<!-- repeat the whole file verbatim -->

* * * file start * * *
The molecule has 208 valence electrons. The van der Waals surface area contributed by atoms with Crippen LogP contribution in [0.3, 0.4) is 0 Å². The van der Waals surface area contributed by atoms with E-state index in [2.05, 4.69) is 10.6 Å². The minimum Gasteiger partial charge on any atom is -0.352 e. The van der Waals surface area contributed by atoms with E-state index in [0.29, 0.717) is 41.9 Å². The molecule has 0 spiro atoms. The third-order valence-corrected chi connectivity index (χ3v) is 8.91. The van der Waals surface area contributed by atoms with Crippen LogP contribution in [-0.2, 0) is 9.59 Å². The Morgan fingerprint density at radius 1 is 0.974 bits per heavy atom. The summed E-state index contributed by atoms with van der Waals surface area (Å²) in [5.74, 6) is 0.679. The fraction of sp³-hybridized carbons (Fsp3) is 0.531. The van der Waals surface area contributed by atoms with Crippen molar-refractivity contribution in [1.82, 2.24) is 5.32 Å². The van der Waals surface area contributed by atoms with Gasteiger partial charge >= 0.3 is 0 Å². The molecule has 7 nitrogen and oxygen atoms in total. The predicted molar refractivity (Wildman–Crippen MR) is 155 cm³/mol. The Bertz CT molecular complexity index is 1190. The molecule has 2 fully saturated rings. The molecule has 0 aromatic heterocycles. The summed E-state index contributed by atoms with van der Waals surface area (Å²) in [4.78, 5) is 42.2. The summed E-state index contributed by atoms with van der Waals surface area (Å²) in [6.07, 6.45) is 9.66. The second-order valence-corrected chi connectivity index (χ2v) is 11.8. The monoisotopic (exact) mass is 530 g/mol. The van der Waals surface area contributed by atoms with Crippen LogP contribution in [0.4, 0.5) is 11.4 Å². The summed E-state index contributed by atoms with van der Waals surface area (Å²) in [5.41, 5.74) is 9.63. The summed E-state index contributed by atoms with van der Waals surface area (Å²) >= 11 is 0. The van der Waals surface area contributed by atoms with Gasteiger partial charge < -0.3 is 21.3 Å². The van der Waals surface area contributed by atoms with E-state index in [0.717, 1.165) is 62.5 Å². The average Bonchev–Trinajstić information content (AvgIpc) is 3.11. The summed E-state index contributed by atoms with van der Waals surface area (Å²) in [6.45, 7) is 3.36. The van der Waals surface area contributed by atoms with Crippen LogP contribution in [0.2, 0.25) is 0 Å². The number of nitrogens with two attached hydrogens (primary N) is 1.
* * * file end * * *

The molecule has 208 valence electrons. The van der Waals surface area contributed by atoms with Crippen LogP contribution in [0.3, 0.4) is 0 Å². The van der Waals surface area contributed by atoms with E-state index in [2.05, 4.69) is 10.6 Å². The minimum Gasteiger partial charge on any atom is -0.352 e. The van der Waals surface area contributed by atoms with E-state index in [0.29, 0.717) is 41.9 Å². The molecule has 0 spiro atoms. The third-order valence-corrected chi connectivity index (χ3v) is 8.91. The van der Waals surface area contributed by atoms with Crippen LogP contribution in [-0.2, 0) is 9.59 Å². The Morgan fingerprint density at radius 1 is 0.974 bits per heavy atom. The summed E-state index contributed by atoms with van der Waals surface area (Å²) in [5.74, 6) is 0.679. The fraction of sp³-hybridized carbons (Fsp3) is 0.531. The van der Waals surface area contributed by atoms with Crippen molar-refractivity contribution in [1.82, 2.24) is 5.32 Å². The van der Waals surface area contributed by atoms with Gasteiger partial charge >= 0.3 is 0 Å². The molecule has 7 nitrogen and oxygen atoms in total. The predicted molar refractivity (Wildman–Crippen MR) is 155 cm³/mol. The Bertz CT molecular complexity index is 1190. The molecule has 2 fully saturated rings. The molecule has 0 aromatic heterocycles. The summed E-state index contributed by atoms with van der Waals surface area (Å²) in [4.78, 5) is 42.2. The summed E-state index contributed by atoms with van der Waals surface area (Å²) in [6.07, 6.45) is 9.66. The second-order valence-corrected chi connectivity index (χ2v) is 11.8. The monoisotopic (exact) mass is 530 g/mol. The van der Waals surface area contributed by atoms with Crippen LogP contribution in [0.4, 0.5) is 11.4 Å². The summed E-state index contributed by atoms with van der Waals surface area (Å²) in [5.41, 5.74) is 9.63. The summed E-state index contributed by atoms with van der Waals surface area (Å²) >= 11 is 0. The van der Waals surface area contributed by atoms with Gasteiger partial charge < -0.3 is 21.3 Å². The van der Waals surface area contributed by atoms with E-state index in [0.717, 1.165) is 62.5 Å². The average Bonchev–Trinajstić information content (AvgIpc) is 3.11. The summed E-state index contributed by atoms with van der Waals surface area (Å²) in [6.45, 7) is 3.36. The van der Waals surface area contributed by atoms with Crippen LogP contribution in [0.2, 0.25) is 0 Å². The number of nitrogens with two attached hydrogens (primary N) is 1.